Glossary of Computer Terms

Computer Terms Glossary

This page is meant to serve as a guide to the vast quantity of computer terms and acronyms in common use for the casual computer user. It is divided into two main sections, the first is dedicated to the basics and is meant more for beginners, while the second is meant instead to be used as a reference. In reality many of the terms in the second section are still quite common; the first section was deliberately kept as short as possible.

Terms in the second section may be looked up by either using the "find in page" function of your browser, or by appending "#term" (without the quotes and where term is the term of interest) to the "URL" or "go to" section of your browser, keeping in mind that case matters. The best method of searching for a term though is to use the Search Interface that will return not only the specific term sought but also other entries that reference it. Be aware that the terms referenced in the second part of this page will freely assume familiarity with the first part.

If you are instead actually trying to figure out what a particular filename extension means, you might instead try the filename extensions page.

If you want something added or see a problem with something already here (but keep in mind this guide is not meant to be overly technical) please send .


The operator of a computer.


UDP/IP is a protocol for computer networks. It is the faster of the two primary Internet Protocols. UDP stands for User Datagram Protocol.
The Unicode character set is a superset of the ASCII character set with provisions made for handling international symbols and characters from other languages. Unicode is sixteen bit, so takes up roughly twice the space as simple ASCII, but is correspondingly more flexible.
UNIX is a family of OSes, each being made by a different company or organization but all offering a very similar look and feel. It can not quite be considered non-proprietary, however, as the differences between different vendor's versions can be significant (it is still generally possible to switch from one vendor's UNIX to another without too much effort; today the differences between different UNIXes are similar to the differences between the different MS-Windows; historically there were two different UNIX camps, Berkeley / BSD and AT&T / System V, but the assorted vendors have worked together to minimalize the differences). The free variant Linux is one of the closest things to a current, non-proprietary OS; its development is controlled by a non-profit organization and its distribution is provided by several companies. UNIX is powerful; it is fully multitasking and can do pretty much anything that any OS can do (look to the Hurd if you need a more powerful OS). With power comes complexity, however, and UNIX tends not to be overly friendly to beginners (although those who think UNIX is difficult or cryptic apparently have not used CP/M). Window managers are available for UNIX (running under X-Windows) and once properly configured common operations will be almost as simple on a UNIX machine as on a Mac. Out of all the OSes in current use, UNIX has the greatest range of hardware support. It will run on machines built around many different processors. Lightweight versions of UNIX have been made to run on PDAs, and in the other direction, full featured versions make full advantage of all the resources on large, multi-processor machines. Some different UNIX versions include Solaris, Linux, IRIX, AIX, SunOS, FreeBSD, Digital UNIX, HP-UX, NetBSD, OpenBSD, etc.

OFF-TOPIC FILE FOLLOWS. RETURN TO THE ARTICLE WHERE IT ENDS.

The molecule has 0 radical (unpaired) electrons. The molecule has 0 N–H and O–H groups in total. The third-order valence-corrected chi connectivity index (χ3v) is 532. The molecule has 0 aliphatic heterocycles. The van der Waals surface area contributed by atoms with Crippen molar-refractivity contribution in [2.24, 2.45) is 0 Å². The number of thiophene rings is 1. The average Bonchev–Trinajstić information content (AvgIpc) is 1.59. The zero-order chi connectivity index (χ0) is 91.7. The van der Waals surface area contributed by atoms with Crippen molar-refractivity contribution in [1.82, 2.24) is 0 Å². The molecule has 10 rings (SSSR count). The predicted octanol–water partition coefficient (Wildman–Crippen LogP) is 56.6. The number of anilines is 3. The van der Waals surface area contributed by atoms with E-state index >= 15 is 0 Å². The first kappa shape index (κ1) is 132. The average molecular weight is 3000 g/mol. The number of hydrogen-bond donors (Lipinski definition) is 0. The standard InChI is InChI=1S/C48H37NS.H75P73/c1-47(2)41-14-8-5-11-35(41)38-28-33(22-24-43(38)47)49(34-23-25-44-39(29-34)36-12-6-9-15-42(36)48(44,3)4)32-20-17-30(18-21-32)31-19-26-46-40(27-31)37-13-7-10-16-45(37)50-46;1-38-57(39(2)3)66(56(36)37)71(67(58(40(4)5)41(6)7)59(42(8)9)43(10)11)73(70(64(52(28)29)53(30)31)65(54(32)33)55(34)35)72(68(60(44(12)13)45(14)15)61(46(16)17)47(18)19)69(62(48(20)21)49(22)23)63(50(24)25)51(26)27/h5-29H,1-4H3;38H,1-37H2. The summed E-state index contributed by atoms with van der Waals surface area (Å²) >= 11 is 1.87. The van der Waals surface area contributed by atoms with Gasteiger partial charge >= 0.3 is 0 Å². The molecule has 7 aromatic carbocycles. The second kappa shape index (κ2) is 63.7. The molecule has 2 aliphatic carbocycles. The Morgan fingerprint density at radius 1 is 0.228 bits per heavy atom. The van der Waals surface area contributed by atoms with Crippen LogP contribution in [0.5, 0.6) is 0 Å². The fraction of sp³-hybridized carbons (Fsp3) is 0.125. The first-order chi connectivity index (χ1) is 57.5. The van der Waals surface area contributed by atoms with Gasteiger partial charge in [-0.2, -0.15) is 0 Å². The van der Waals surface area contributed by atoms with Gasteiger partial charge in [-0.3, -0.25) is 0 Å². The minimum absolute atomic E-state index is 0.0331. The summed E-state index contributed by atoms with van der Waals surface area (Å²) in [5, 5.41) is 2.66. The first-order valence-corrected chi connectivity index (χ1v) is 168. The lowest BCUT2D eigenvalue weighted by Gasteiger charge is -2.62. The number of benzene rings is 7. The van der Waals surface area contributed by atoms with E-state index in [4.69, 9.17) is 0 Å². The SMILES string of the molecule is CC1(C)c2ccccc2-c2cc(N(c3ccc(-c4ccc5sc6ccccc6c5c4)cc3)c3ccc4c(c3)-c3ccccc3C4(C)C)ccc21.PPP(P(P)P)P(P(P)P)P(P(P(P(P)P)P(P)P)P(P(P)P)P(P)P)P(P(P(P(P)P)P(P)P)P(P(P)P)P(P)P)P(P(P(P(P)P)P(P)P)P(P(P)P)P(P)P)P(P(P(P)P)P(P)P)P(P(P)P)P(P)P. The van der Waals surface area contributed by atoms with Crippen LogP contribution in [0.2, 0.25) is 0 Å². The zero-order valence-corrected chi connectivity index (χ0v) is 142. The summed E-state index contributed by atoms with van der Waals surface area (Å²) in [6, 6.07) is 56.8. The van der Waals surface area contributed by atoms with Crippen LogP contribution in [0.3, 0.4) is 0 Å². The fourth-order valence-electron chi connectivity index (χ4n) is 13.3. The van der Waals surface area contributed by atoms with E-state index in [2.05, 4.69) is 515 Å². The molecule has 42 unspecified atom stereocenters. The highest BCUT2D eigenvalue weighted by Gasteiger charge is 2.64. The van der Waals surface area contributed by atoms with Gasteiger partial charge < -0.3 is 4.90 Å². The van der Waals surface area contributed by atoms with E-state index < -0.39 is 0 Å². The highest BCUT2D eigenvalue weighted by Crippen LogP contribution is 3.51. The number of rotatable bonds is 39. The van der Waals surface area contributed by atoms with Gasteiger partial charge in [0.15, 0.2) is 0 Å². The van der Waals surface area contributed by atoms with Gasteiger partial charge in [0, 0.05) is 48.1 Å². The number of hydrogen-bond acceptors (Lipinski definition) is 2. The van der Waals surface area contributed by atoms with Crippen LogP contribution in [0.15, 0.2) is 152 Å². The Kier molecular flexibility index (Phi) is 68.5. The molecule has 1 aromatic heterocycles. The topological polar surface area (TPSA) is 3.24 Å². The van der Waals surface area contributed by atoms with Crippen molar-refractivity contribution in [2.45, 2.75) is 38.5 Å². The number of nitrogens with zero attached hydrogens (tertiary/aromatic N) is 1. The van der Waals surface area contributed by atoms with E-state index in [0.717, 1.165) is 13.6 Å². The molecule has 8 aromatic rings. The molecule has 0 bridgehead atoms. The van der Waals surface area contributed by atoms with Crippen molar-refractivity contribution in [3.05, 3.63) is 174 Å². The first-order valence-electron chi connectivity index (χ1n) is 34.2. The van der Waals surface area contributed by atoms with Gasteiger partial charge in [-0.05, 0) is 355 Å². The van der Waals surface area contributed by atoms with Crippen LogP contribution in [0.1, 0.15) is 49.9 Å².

To upload a file is to copy it from your computer to a remote computer. The opposite is download.
An uninterrupted power supply uses heavy duty batteries to help smooth out its input power source.
A Uniform Resource Identifier is basically just a unique address for almost any type of resource. It is similar to but more general than a URL; in fact, it may also be a URN.
A Uniform Resource Locator is basically just an address for a file that can be given to a browser. It starts with a protocol type (such as http, ftp, or gopher) and is followed by a colon, machine name, and file name in UNIX style. Optionally an octothorpe character "#" and and arguments will follow the file name; this can be used to further define position within a page and perform a few other tricks. Similar to but less general than a URI.
A Uniform Resource Name is basically just a unique address for almost any type of resource unlike a URL it will probably not resolve with a browser.
A really fast type of serial port that offers many of the best features of SCSI without the price. Faster than many types of parallel port, a single USB port is capable of chaining many devices without the need of a terminator. USB is much slower (but somewhat less expensive) than FireWire.
The point of uucode is to allow 8-bit binary data to be transferred through the more common 7-bit ASCII channels (most especially e-mail). The facilities for dealing with uucoded files exist for many different machine types, and the most common programs are called "uuencode" for encoding the original binary file into a 7-bit file and "uudecode" for restoring the original binary file from the encoded one. Sometimes different uuencode and uudecode programs will work in subtly different manners causing annoying compatibility problems. Bcode was invented to provide the same service as uucode but to maintain a tighter standard.